Merchant Bankers did not assume any recognizable shape until 1961, when an outpost of Hill and Co. a United Kingdom merchant banks were opened in Nigeria under the name of Philip Hill Limited. John Hort Limited also operated a kind of finance from in Nigeria about 1961 under the name of Nigeria Acceptances. The two companies (Philip Hill Limited and Nigeria Acceptance) later merged and adopted the name of Nigeria Acceptances in 1969. (Doyle 1992).
In August 1973, United Dominions Corporation (Nig.) Limited, a subsidiary of United Dominions Trustees limited, a hire purchase company, received approval to use hire purchase business into that of Merchant Banking, in a bid to overtune the contravention of the hire purchase regulation of 1968. Later, the first National City Bank of New York (Nig.) Limited, first National Bank limited, were established in Nigeria. Sometime in 1975, the Nigerian industrial Development Bank Limited in partnership with Morgan Guaranty Trust Company of New York Baring Brothers of London and National Insurance Corporation of Nigeria – transformed ICON securities limited (Merchant Bank). Following the enactment of the Nigeria Enterprises Promotion Act 1977 the City Bank of New York went into for sometime five Merchant Banks in Nigeria until recently when new ones were licensed.
Among the specialized banks established in Nigeria are the Nigeria Industrial Development Bank (1964), Nigerian Bank for Commercial and Industry (1973), Nigeria Agricultural and Cooperative Bank (1972); Federal Mortgage Bank (1977); Federal Savings Bank (1974) – this succeeded the Post Office Savings Bank, which was established under the Savings Bank ordinance of 1936 (Dandy 1991).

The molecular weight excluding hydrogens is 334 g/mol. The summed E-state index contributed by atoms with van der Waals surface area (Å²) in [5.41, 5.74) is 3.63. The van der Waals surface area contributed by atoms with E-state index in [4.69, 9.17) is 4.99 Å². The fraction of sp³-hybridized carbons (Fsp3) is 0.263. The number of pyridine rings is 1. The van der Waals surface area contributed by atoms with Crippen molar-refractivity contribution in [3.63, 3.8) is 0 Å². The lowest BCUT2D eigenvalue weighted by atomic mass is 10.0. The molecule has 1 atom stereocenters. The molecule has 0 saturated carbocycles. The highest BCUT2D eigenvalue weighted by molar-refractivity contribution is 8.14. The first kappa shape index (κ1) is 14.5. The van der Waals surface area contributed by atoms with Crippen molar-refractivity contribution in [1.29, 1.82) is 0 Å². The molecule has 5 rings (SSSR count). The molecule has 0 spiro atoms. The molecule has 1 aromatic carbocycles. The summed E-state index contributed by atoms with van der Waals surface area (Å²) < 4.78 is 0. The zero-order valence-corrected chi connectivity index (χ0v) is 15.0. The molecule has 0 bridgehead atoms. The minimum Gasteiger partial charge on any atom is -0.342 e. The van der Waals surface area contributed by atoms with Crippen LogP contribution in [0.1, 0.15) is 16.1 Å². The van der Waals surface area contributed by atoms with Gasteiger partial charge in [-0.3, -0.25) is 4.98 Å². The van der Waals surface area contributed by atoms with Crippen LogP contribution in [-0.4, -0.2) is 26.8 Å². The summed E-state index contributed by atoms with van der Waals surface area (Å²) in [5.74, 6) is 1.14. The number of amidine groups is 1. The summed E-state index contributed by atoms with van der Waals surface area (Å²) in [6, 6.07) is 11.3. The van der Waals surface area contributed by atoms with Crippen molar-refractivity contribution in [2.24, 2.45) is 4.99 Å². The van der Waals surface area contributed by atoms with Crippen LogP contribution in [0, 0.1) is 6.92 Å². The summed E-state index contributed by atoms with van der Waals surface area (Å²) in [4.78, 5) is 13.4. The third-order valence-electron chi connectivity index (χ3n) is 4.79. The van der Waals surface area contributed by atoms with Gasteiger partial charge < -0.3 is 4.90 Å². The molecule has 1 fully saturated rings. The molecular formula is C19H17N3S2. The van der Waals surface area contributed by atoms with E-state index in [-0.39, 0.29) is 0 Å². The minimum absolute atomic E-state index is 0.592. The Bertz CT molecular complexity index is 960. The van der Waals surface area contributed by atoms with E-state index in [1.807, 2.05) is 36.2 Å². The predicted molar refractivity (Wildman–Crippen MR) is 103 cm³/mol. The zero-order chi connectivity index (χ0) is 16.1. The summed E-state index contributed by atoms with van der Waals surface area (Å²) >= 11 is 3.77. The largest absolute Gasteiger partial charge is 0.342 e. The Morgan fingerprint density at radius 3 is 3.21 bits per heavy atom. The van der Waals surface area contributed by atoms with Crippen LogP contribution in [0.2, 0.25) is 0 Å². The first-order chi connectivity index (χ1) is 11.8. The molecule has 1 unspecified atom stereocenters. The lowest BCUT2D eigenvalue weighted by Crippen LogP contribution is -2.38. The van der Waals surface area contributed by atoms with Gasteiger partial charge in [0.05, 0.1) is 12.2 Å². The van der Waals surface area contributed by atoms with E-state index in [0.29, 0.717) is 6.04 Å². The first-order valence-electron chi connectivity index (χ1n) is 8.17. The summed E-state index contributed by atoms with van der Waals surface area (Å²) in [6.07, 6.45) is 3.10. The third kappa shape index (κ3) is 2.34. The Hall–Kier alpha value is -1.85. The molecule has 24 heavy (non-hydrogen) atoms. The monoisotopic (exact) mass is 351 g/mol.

The former Cooperative Bank of Eastern Nigeria Limited, which later become Co-operative and Commerce Bank Nigeria Limited, was incorporated and the initiative of the cooperative societies in the then Eastern Nigeria in 1962 Kaduna.
Co-operative Bank Limited was incorporated in 1973 and licensed as a commercial bank in 1974. Kano co-operative bank limited, which main objects were to assist co-operative societies, and undertake other commercial banking activities, was incorporated in 1976.
The Central Bank of Nigeria, which is the regulating body of the banking sector in Nigeria, issues guidelines for banking operations and sets deposit limits for the establishment of banks.
Apart from the survivors of the insolvably and liquidation epidemic that interested a good number of banks in Nigeria between 1994 and 1999, notably the First Bank of Nigeria Plc, Union Bank Plc, Afri bank Plc and UBA Plc (known as the big four), very many ‘new generation’ banks that satisfied the stipulated conditions by the Central Bank of Nigeria, were licensed between 1995 and now, to carry on banking operations. What is more, to facilitate inter banking transactions, most of the new generation banks establish their branches in all the state capitals. Furthermore, the Federal Government of Nigeria created a board in the early nineties to oversee the establishment of Grant Soft Loans to peasant formers and arties.
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CITE THIS WORK
(2014, 10). The Reason For Adoption Information Technology In Banking System Delivery.. ProjectStoc.com. Retrieved 10, 2014, from https://projectstoc.com/read/3897/the-reason-for-adoption-information-technology-in-banking-system-delivery-3915
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"The Reason For Adoption Information Technology In Banking System Delivery.." ProjectStoc.com. 10, 2014. Accessed 10, 2014. https://projectstoc.com/read/3897/the-reason-for-adoption-information-technology-in-banking-system-delivery-3915.